One of the first problems I had concerned the dog results which were not making the country edition on time, or on a regular basis. Aengus responded. He got the managing director Joe Hayes to accompany me to the Caseroom where new procedures were laid down. The message was loud and clear from on high: everything was possible.

Not that there weren't moments of disquiet. On one occasion a conversation in his office was going quickly downhill, to the extent that the telephone was picked up and sent crashing to the ground. Having retreated, with some haste, to my desk, the phone rang. 'Adhamhnán, what did you think of that?' he inquired in his soft, lilting Kerry tone. Where Aengus showed great strength and purpose was in recruiting writers. Give him a name, provide reasons why the person would add a new dimension to the sports pages, and his backing would be total. Even if he had some reservations, he always came up with the required finance.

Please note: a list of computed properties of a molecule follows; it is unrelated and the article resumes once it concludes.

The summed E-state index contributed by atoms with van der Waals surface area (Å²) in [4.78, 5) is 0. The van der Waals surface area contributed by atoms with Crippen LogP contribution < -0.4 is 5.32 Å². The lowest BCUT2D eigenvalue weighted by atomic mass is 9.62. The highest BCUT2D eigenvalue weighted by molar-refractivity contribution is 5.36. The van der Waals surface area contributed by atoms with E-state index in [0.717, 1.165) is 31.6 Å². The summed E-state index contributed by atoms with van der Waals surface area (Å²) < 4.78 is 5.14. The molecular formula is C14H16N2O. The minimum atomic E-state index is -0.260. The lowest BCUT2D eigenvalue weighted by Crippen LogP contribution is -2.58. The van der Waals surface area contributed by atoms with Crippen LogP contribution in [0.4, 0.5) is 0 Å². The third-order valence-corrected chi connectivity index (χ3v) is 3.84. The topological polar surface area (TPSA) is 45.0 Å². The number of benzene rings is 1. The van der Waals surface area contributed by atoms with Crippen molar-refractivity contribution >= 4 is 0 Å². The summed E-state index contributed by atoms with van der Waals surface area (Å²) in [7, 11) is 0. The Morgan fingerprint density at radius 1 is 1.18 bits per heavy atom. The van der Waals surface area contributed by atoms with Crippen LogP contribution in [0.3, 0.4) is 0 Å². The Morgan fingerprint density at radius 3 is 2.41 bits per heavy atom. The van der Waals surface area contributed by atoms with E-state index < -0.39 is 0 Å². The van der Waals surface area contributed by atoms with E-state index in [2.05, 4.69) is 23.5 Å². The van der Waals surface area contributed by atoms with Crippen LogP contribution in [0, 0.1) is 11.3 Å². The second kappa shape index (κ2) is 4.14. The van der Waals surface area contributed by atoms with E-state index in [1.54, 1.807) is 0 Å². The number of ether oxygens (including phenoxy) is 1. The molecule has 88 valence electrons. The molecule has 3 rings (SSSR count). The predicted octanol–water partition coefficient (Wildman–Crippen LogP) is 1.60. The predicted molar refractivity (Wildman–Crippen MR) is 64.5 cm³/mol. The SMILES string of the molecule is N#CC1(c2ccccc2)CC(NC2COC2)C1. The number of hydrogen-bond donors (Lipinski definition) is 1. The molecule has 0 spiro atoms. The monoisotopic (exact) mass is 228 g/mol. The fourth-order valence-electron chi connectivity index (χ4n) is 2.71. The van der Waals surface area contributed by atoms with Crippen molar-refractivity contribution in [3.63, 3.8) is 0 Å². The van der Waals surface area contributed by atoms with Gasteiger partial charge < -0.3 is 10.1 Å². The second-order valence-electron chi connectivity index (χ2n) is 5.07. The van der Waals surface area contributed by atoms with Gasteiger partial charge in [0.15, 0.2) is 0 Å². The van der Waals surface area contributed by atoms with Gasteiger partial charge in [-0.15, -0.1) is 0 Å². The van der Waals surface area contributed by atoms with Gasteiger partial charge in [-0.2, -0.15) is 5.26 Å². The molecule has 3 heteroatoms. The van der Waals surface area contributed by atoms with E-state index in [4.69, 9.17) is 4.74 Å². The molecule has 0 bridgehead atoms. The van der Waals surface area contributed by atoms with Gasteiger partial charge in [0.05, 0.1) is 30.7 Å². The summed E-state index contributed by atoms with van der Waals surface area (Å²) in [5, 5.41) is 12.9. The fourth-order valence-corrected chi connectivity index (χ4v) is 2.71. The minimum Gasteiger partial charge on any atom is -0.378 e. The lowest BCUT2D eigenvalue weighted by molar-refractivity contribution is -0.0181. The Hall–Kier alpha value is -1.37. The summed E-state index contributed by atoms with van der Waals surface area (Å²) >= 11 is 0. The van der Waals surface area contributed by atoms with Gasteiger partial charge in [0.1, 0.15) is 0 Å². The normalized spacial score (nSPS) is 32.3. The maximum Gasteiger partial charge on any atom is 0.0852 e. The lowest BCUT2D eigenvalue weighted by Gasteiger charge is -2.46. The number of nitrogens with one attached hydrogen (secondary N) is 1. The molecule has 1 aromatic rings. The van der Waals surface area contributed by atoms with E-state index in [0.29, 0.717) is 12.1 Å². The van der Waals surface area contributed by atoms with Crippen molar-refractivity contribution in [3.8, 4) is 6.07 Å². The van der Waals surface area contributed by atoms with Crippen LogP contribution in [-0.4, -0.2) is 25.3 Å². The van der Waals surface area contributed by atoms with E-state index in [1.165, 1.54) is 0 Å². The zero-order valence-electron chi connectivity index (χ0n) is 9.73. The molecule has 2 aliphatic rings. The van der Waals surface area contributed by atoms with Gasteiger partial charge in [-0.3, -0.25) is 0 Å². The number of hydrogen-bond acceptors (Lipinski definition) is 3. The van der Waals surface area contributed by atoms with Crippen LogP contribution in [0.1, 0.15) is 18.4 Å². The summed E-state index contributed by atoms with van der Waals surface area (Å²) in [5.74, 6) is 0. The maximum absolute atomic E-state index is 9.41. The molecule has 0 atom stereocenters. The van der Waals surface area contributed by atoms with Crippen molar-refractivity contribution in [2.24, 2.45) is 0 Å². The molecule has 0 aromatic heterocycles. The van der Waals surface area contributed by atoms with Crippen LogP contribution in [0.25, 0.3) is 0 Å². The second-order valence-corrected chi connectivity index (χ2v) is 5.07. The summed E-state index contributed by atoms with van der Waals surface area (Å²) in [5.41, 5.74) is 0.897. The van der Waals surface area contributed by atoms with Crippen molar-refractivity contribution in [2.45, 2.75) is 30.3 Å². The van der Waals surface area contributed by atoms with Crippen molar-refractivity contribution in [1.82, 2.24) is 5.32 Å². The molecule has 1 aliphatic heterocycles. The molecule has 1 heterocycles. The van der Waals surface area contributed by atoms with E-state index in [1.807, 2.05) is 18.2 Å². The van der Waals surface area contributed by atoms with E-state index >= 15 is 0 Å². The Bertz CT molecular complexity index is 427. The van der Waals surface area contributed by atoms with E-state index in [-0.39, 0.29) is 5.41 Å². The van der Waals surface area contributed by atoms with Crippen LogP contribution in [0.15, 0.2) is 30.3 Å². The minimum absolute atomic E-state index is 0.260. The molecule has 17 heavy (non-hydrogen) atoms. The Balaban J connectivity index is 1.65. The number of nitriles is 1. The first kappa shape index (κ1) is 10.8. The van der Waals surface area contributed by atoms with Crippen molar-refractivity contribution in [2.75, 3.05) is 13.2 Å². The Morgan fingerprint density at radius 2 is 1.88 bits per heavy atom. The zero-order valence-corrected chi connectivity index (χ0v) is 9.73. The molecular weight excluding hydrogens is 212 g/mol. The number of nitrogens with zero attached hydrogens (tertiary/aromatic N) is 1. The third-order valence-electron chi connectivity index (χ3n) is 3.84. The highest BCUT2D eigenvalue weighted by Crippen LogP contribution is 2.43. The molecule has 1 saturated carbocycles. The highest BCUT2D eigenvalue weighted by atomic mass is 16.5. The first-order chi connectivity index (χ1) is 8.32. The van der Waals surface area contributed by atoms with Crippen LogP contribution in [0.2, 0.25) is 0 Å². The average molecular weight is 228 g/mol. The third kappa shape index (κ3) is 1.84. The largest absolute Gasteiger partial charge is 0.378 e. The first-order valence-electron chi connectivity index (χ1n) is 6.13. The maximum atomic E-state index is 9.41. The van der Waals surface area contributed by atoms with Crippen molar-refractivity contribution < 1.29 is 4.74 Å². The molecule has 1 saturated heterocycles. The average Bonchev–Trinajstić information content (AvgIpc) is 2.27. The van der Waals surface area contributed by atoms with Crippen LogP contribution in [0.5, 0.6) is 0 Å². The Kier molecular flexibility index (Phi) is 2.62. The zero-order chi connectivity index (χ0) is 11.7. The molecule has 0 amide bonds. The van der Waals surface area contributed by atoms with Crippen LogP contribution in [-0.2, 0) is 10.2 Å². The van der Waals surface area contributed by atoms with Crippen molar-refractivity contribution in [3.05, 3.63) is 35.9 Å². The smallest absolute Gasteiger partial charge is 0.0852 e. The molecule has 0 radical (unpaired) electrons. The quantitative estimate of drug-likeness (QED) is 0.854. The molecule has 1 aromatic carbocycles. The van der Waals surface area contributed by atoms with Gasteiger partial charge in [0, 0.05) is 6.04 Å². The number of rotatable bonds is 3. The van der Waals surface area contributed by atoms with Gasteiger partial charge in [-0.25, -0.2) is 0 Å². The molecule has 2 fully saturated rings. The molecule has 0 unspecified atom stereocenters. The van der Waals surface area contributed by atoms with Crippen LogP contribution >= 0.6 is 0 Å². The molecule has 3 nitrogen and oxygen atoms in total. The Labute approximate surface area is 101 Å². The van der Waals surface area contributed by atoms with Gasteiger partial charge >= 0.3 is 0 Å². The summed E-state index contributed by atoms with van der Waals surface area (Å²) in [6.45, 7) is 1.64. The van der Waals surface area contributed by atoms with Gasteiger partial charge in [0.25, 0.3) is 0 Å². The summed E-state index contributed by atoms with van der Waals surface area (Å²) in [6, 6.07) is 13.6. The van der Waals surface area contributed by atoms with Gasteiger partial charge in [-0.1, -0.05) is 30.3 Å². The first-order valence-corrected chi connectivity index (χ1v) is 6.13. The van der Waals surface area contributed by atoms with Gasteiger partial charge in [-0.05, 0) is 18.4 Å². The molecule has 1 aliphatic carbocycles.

One such case was a meeting we had with the former Irish rugby international and manager, the late Mick Doyle. Would he like to do a weekly column for the paper? He was enthusiastically receptive but there was a significant stumbling block; his fee. I was hugely concerned. Not Aengus, though. 'I'll look after it, Adhamhnán. You make all the other arrangements'. And into the night he went, no doubt wondering once again how the hell he was going to balance the books.